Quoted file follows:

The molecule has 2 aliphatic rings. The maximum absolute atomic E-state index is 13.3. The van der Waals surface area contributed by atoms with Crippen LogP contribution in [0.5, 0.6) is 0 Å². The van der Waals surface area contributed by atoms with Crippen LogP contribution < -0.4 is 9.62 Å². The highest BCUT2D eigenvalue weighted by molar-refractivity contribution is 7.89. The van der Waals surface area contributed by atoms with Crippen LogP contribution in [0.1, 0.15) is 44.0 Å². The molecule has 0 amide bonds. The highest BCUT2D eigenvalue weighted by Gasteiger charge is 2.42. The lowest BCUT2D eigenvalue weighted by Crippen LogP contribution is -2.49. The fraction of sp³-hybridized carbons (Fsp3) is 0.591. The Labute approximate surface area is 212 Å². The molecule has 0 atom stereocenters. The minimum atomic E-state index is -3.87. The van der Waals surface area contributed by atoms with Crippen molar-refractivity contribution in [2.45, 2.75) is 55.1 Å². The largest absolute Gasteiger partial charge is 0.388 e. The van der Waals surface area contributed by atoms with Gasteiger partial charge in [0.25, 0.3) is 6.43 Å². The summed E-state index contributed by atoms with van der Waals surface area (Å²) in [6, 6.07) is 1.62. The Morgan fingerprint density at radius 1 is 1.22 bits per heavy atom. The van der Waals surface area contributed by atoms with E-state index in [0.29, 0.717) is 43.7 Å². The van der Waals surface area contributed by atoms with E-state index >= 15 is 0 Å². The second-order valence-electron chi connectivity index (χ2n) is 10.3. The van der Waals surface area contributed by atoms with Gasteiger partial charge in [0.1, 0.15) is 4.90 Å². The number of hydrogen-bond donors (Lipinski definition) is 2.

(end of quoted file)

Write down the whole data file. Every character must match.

The molecule has 2 aliphatic rings. The maximum absolute atomic E-state index is 13.3. The van der Waals surface area contributed by atoms with Crippen LogP contribution in [0.5, 0.6) is 0 Å². The van der Waals surface area contributed by atoms with Crippen LogP contribution < -0.4 is 9.62 Å². The highest BCUT2D eigenvalue weighted by molar-refractivity contribution is 7.89. The van der Waals surface area contributed by atoms with Crippen LogP contribution in [0.1, 0.15) is 44.0 Å². The molecule has 0 amide bonds. The highest BCUT2D eigenvalue weighted by Gasteiger charge is 2.42. The lowest BCUT2D eigenvalue weighted by Crippen LogP contribution is -2.49. The fraction of sp³-hybridized carbons (Fsp3) is 0.591. The Labute approximate surface area is 212 Å². The molecule has 0 atom stereocenters. The minimum atomic E-state index is -3.87. The van der Waals surface area contributed by atoms with Crippen molar-refractivity contribution in [2.45, 2.75) is 55.1 Å². The largest absolute Gasteiger partial charge is 0.388 e. The van der Waals surface area contributed by atoms with Gasteiger partial charge in [0.25, 0.3) is 6.43 Å². The summed E-state index contributed by atoms with van der Waals surface area (Å²) in [6, 6.07) is 1.62. The Morgan fingerprint density at radius 1 is 1.22 bits per heavy atom. The van der Waals surface area contributed by atoms with E-state index in [0.29, 0.717) is 43.7 Å². The van der Waals surface area contributed by atoms with E-state index >= 15 is 0 Å². The second-order valence-electron chi connectivity index (χ2n) is 10.3. The van der Waals surface area contributed by atoms with Gasteiger partial charge in [0.1, 0.15) is 4.90 Å². The number of hydrogen-bond donors (Lipinski definition) is 2.